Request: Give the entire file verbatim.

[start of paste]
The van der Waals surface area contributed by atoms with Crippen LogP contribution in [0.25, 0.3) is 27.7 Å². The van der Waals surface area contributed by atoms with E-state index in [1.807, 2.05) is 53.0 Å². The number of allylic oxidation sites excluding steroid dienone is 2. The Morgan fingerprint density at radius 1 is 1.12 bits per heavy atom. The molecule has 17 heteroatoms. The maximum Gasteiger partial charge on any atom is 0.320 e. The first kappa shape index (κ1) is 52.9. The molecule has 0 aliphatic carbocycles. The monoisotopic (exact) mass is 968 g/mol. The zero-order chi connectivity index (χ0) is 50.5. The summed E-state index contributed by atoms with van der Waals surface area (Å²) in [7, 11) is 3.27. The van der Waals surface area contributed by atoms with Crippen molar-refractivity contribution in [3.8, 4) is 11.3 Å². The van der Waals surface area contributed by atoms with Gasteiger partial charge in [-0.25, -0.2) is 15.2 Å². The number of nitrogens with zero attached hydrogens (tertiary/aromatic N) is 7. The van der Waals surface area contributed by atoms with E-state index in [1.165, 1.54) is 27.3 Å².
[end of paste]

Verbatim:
The van der Waals surface area contributed by atoms with Crippen LogP contribution in [0.25, 0.3) is 27.7 Å². The van der Waals surface area contributed by atoms with E-state index in [1.807, 2.05) is 53.0 Å². The number of allylic oxidation sites excluding steroid dienone is 2. The Morgan fingerprint density at radius 1 is 1.12 bits per heavy atom. The molecule has 17 heteroatoms. The maximum Gasteiger partial charge on any atom is 0.320 e. The first kappa shape index (κ1) is 52.9. The molecule has 0 aliphatic carbocycles. The monoisotopic (exact) mass is 968 g/mol. The zero-order chi connectivity index (χ0) is 50.5. The summed E-state index contributed by atoms with van der Waals surface area (Å²) in [7, 11) is 3.27. The van der Waals surface area contributed by atoms with Crippen molar-refractivity contribution in [3.8, 4) is 11.3 Å². The van der Waals surface area contributed by atoms with Gasteiger partial charge in [-0.25, -0.2) is 15.2 Å². The number of nitrogens with zero attached hydrogens (tertiary/aromatic N) is 7. The van der Waals surface area contributed by atoms with E-state index in [1.165, 1.54) is 27.3 Å².